I love making Ravioli. It’s a time consuming process, but it’s one of those dishes where you can personalize to your own taste, and it’s something fun that you can do with a friend or your family. You can also make them in stages if you don’t have a whole day dedicated to them, and the ravioli can be made ahead of time and frozen and be good for weeks.

The ravioli recipe I picked is one I’ve not tried before from Epicurious.com. It sounded interesting because of the Artichoke filling, and the cream and tomato sauce you make with it. To make the filling, some onions are browned over medium heat, and thawed artichokes (from a frozen bag) are added to the pan, and sauteed until lightly browned

The artichoke and onion fixture are then transferred to a food processor, and processed with some parsley, Parmesan cheese, and freshly grated nutmeg.

The filling is set aside until ready to use.

There was a ravioli recipe I made from Food and Wine that I liked a lot, so I substituted that recipe for the dough.

To make the dough, flour, eggs, grated nutmeg, salt, and oil are processed together until moistened crumbs form.

And then the dough is scraped out on to a floured surface.

You can knead the ball a few times and form it into a ball.

The ball is wrapped plastic wrap and chilled for at least 1 hour until ready to use. The dough will take this time to relax. When ready to make the ravioli dough pieces, first you split the dough ball in four pieces, and wrap the pieces that you are not using so they don’t get dried out. To begin with, you flatted the 1/4 of the dough into a rough rectangle, then fold the rectangle in thirds like a letter.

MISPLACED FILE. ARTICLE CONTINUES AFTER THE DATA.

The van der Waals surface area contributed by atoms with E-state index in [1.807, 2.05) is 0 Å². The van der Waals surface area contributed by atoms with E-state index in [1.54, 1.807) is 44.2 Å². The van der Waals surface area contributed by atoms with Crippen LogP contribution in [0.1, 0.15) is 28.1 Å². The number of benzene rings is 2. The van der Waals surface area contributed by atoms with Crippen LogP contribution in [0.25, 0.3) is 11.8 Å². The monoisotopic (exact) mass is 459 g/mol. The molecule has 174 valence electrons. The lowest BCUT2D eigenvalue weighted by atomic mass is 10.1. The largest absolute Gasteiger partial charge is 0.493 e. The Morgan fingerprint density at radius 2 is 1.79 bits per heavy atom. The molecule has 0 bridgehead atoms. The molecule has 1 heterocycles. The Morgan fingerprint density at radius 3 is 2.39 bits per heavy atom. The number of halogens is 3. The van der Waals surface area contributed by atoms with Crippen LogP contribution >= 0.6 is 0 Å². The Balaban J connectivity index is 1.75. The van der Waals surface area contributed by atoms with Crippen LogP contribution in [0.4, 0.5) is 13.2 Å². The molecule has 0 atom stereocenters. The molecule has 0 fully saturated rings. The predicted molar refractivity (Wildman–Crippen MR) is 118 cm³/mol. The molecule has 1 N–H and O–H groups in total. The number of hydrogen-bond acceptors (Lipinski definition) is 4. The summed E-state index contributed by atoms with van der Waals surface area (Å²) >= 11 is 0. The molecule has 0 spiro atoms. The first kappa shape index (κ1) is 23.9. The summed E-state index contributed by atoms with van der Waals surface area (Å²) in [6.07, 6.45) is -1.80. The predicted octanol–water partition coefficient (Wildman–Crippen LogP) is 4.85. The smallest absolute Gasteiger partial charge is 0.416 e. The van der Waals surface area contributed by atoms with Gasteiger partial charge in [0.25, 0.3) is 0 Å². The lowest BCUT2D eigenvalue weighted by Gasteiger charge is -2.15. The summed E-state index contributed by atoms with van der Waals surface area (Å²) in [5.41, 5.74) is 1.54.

This folded rectangular piece of dough is then passed through the largest setting of the pasta press machine. You do this twice and then move on to the next setting.

My pasta press machine is hand cranked and has 9 settings, 9 being the thinnest. I like my ravioli dough just a little chewy so I stop on setting 8. Any thicker will be too thick. If your pasta dough piece gets too long, you can cut it in two pieces and proceed that way.

I used both cookie cutters and small can bottoms to stamp out my ravioli skin. I like having variation in sizes for my ravioli.

Be sure to cover the cutout pasta skin as you work, or else they will get way too dry.

When you are ready to assemble the ravioli, take one piece of ravioli skin, brush it with some egg whites. Put about a teaspoonful of filling in the the center of the dough.

Take another piece of ravioli skin and cover the filling with it, pressing on the edges gently. The egg wash will help the sides to adhere.

Make sure you dust the assembled ravioli with plenty of flour, other wise the ravioli will stick together. If the ravioli is make ahead of time, you can cook what you want that day, keep the rest in the fridge, or if you know you are going to eat it a few days later, you can freeze the ravioli at this point. The cooking time is about the same for frozen ravioli as the fresh.

The ravioli is cooked for 5 minutes in boiling water, then drained and oiled and set aside for the sauce to finish.

To make the sauce some tomatoes and artichoke heart spears are cooked together in a pan, half of the raviolis are placed in a baking dish, drizzled with half the artichoke and tomato mixture and a little bit of cream. The other half of the raviolis are placed on top, drizzled with the rest of the artichoke and tomato mixture, some cream and a little parmesan cheese. The dish is placed in the oven and baked until the cheese has melted.

Easy Ravioli dough recipe: http://www.foodandwine.com/recipes/easy-ravioli
Artichoke Ravioli with Tomato recipe: http://www.epicurious.com/recipes/food/views/Artichoke-Ravioli-with-Tomatoes-236983